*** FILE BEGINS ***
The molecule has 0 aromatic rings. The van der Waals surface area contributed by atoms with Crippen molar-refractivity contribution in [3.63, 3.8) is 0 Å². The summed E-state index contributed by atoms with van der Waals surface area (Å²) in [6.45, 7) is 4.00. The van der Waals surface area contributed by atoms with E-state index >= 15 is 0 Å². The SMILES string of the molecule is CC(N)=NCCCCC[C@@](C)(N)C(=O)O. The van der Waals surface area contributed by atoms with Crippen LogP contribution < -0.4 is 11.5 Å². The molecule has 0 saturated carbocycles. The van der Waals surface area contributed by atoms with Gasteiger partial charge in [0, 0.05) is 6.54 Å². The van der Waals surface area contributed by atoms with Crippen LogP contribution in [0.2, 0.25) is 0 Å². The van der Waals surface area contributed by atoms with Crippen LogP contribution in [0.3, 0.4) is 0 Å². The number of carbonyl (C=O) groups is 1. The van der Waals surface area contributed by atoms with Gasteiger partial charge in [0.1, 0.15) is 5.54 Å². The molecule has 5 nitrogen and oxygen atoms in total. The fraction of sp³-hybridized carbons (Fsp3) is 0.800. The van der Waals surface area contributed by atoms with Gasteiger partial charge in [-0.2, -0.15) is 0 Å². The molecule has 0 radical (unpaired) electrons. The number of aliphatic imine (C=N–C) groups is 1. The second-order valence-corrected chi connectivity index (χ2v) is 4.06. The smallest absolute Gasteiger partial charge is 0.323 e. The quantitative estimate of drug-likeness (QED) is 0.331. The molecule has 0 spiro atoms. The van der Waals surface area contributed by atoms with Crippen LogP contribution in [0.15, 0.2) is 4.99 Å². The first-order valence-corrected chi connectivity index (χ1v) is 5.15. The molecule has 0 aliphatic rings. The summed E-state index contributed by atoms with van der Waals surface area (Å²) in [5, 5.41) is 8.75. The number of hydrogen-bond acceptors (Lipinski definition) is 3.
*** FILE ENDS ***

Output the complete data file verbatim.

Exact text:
The molecule has 0 aromatic rings. The van der Waals surface area contributed by atoms with Crippen molar-refractivity contribution in [3.63, 3.8) is 0 Å². The summed E-state index contributed by atoms with van der Waals surface area (Å²) in [6.45, 7) is 4.00. The van der Waals surface area contributed by atoms with E-state index >= 15 is 0 Å². The SMILES string of the molecule is CC(N)=NCCCCC[C@@](C)(N)C(=O)O. The van der Waals surface area contributed by atoms with Crippen LogP contribution < -0.4 is 11.5 Å². The molecule has 0 saturated carbocycles. The van der Waals surface area contributed by atoms with Gasteiger partial charge in [0, 0.05) is 6.54 Å². The van der Waals surface area contributed by atoms with Crippen LogP contribution in [0.2, 0.25) is 0 Å². The van der Waals surface area contributed by atoms with Crippen LogP contribution in [0.3, 0.4) is 0 Å². The number of carbonyl (C=O) groups is 1. The van der Waals surface area contributed by atoms with Gasteiger partial charge in [0.1, 0.15) is 5.54 Å². The molecule has 5 nitrogen and oxygen atoms in total. The fraction of sp³-hybridized carbons (Fsp3) is 0.800. The van der Waals surface area contributed by atoms with Gasteiger partial charge in [-0.2, -0.15) is 0 Å². The molecule has 0 radical (unpaired) electrons. The number of aliphatic imine (C=N–C) groups is 1. The second-order valence-corrected chi connectivity index (χ2v) is 4.06. The smallest absolute Gasteiger partial charge is 0.323 e. The quantitative estimate of drug-likeness (QED) is 0.331. The molecule has 0 spiro atoms. The van der Waals surface area contributed by atoms with Crippen LogP contribution in [0.15, 0.2) is 4.99 Å². The first-order valence-corrected chi connectivity index (χ1v) is 5.15. The molecule has 0 aliphatic rings. The summed E-state index contributed by atoms with van der Waals surface area (Å²) in [5, 5.41) is 8.75. The number of hydrogen-bond acceptors (Lipinski definition) is 3.